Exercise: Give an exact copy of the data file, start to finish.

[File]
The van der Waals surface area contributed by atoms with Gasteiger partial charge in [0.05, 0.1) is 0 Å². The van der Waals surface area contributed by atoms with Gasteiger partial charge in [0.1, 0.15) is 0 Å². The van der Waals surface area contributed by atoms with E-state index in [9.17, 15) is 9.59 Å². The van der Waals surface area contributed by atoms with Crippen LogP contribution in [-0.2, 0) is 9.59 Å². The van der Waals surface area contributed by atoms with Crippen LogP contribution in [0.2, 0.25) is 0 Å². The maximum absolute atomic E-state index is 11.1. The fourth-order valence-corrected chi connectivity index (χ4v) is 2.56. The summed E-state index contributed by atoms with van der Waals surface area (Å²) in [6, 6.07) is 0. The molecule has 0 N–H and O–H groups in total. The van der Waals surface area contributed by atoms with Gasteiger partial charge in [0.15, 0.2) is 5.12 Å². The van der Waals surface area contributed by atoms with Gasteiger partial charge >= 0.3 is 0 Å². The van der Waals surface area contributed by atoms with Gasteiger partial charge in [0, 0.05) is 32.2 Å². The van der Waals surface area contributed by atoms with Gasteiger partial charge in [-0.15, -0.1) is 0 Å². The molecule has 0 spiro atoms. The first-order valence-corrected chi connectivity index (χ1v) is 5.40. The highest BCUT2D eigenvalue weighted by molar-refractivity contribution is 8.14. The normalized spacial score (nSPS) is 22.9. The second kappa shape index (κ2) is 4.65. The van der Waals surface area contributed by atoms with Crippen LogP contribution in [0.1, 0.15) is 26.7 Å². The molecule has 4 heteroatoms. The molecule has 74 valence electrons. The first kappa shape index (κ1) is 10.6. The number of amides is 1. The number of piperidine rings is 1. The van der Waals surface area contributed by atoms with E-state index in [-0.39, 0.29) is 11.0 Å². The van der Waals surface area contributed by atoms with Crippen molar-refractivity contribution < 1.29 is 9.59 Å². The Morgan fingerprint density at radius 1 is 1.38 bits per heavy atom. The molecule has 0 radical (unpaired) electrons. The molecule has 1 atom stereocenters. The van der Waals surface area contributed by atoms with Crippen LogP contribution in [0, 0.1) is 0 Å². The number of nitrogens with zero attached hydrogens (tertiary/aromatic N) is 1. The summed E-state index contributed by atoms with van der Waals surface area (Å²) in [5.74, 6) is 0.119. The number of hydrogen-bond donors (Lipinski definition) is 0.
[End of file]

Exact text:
The van der Waals surface area contributed by atoms with Gasteiger partial charge in [0.05, 0.1) is 0 Å². The van der Waals surface area contributed by atoms with Gasteiger partial charge in [0.1, 0.15) is 0 Å². The van der Waals surface area contributed by atoms with E-state index in [9.17, 15) is 9.59 Å². The van der Waals surface area contributed by atoms with Crippen LogP contribution in [-0.2, 0) is 9.59 Å². The van der Waals surface area contributed by atoms with Crippen LogP contribution in [0.2, 0.25) is 0 Å². The maximum absolute atomic E-state index is 11.1. The fourth-order valence-corrected chi connectivity index (χ4v) is 2.56. The summed E-state index contributed by atoms with van der Waals surface area (Å²) in [6, 6.07) is 0. The molecule has 0 N–H and O–H groups in total. The van der Waals surface area contributed by atoms with Gasteiger partial charge in [0.15, 0.2) is 5.12 Å². The van der Waals surface area contributed by atoms with Gasteiger partial charge >= 0.3 is 0 Å². The van der Waals surface area contributed by atoms with Gasteiger partial charge in [0, 0.05) is 32.2 Å². The van der Waals surface area contributed by atoms with Gasteiger partial charge in [-0.15, -0.1) is 0 Å². The molecule has 0 spiro atoms. The first-order valence-corrected chi connectivity index (χ1v) is 5.40. The highest BCUT2D eigenvalue weighted by molar-refractivity contribution is 8.14. The normalized spacial score (nSPS) is 22.9. The second kappa shape index (κ2) is 4.65. The van der Waals surface area contributed by atoms with Crippen LogP contribution in [0.1, 0.15) is 26.7 Å². The molecule has 4 heteroatoms. The molecule has 74 valence electrons. The first kappa shape index (κ1) is 10.6. The number of amides is 1. The number of piperidine rings is 1. The van der Waals surface area contributed by atoms with E-state index in [-0.39, 0.29) is 11.0 Å². The van der Waals surface area contributed by atoms with Crippen molar-refractivity contribution < 1.29 is 9.59 Å². The Morgan fingerprint density at radius 1 is 1.38 bits per heavy atom. The molecule has 0 radical (unpaired) electrons. The molecule has 1 atom stereocenters. The van der Waals surface area contributed by atoms with Crippen LogP contribution in [0, 0.1) is 0 Å². The number of nitrogens with zero attached hydrogens (tertiary/aromatic N) is 1. The summed E-state index contributed by atoms with van der Waals surface area (Å²) in [5.74, 6) is 0.119. The number of hydrogen-bond donors (Lipinski definition) is 0.